On October 15, 2015, a group of seven descended upon the Graduate Reading Room of the English Department at New York University. They came with print-outs, local beer and whiskey, and apples from an NYC Greenmarket. They were all graduate students pursuing master's and doctoral degrees in English. They were there to talk about farming... and texts.
I've had the very good fortune to collaborate this year with fellow NYU doctoral student in English Kimberly Adams and faculty advisors Patricia Crain and Lisa Gitelman to form From Farm to Text. We are a "working group" of graduate students and faculty, based in and funded by the English Department of New York University. We meet once a month as a reading group during the academic year, we plan events, and we may embark on field trips in the near future. You can check out everything we have going on and currently announced at our new website: https://wp.nyu.edu/sustainability-farmtotext/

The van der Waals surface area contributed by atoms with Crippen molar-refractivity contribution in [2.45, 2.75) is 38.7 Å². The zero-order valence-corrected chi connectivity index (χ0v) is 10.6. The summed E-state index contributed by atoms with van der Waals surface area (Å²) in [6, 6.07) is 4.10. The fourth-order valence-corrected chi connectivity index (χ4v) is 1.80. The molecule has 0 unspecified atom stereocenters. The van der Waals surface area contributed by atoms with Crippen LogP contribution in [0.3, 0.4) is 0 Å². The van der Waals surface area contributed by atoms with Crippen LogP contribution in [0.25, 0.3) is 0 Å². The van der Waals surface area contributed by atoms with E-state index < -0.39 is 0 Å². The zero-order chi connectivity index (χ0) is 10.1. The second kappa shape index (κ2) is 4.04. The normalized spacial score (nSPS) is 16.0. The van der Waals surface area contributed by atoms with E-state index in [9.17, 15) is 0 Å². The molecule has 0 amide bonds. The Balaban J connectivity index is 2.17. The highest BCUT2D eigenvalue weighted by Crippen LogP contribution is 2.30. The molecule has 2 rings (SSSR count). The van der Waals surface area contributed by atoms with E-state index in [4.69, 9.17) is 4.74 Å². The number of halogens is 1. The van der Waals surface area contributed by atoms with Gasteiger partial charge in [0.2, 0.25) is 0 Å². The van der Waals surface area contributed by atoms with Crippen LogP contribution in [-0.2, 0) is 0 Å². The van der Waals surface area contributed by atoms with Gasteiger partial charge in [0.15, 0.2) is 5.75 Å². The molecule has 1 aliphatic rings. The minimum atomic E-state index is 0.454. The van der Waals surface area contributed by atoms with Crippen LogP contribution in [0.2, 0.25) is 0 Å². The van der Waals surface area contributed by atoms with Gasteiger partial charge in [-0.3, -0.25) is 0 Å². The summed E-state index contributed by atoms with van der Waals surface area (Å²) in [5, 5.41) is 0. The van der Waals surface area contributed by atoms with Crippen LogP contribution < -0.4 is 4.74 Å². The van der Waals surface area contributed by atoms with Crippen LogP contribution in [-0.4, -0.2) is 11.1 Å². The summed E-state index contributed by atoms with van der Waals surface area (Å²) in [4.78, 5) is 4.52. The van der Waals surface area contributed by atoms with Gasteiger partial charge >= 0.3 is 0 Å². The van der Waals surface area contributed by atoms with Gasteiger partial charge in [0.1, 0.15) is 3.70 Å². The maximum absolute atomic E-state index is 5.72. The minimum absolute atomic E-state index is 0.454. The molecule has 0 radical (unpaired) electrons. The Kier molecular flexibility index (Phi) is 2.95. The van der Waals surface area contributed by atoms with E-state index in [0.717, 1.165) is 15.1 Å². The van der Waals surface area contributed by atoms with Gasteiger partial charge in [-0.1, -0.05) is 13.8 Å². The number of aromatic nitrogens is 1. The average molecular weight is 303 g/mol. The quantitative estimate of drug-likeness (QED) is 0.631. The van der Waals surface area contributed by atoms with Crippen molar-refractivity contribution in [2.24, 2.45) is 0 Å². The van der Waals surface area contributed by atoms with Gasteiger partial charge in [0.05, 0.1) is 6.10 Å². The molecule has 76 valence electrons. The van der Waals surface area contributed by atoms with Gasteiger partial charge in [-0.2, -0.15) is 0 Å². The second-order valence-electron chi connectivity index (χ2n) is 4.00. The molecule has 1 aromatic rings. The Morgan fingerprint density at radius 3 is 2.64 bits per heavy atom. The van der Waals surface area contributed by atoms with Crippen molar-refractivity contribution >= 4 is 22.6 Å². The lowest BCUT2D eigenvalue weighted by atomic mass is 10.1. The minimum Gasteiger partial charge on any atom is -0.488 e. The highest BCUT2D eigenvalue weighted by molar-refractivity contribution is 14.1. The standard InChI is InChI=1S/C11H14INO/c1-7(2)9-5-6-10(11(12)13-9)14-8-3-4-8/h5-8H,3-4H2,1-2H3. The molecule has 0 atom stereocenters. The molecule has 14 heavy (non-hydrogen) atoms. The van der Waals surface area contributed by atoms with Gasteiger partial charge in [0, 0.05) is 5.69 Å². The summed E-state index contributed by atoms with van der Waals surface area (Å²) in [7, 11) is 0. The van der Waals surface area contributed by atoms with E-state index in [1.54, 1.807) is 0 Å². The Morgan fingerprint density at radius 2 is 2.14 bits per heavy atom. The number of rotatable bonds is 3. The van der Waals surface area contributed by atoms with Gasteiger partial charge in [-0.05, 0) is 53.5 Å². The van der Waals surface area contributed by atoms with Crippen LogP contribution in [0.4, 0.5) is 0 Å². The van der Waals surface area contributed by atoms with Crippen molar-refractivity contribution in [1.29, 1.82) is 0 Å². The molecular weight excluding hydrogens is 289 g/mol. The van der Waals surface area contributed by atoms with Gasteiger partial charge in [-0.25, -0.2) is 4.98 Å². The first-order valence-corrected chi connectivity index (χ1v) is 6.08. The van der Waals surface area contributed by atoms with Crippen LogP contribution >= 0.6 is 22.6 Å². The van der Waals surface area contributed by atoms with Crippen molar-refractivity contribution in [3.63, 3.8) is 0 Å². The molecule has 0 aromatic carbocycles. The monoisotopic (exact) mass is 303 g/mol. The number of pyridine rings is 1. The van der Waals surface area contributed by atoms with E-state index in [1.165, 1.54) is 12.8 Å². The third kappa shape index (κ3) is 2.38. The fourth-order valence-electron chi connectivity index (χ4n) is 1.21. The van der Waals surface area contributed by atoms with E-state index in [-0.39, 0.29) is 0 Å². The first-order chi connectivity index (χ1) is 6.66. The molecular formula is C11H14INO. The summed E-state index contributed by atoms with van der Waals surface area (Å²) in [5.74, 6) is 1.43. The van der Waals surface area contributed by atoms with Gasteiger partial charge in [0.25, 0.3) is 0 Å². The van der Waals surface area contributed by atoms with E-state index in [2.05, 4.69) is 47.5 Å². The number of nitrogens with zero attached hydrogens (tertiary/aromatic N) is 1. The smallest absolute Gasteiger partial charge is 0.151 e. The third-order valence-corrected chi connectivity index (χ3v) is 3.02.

From our first poster:
The material conditions necessary for life include food. Humans have been growing theirs for over eleven millennia. Agriculture today accounts for more greenhouse gas emissions than any other human activity, and it accounts for all of us. Culture today rests on cultivation, art included, few exceptions. How does our agricultural production affect our other cultural productions?
From our approved departmental application:
From Farm to Text sets out to engage and participate in current debates on food and agriculture in society in relation to our positions as literary scholars. We are interested in both the history and the contemporary stakes of the debate. We would like to consider these issues both as practical human concerns, and as literary and philosophical problematics, questioning how we, as thinkers, engage with a fundamental material substrate of our given world, the food we grow and eat. We plan to invite speakers to talk about agrarianism and materialism in connection with literature and literary traditions. When appropriate we will organize reading group sessions for graduate students to participate in prior to the public lectures. We aim to generate a serious discussion in the department about the intersections of literature, agriculture, and community.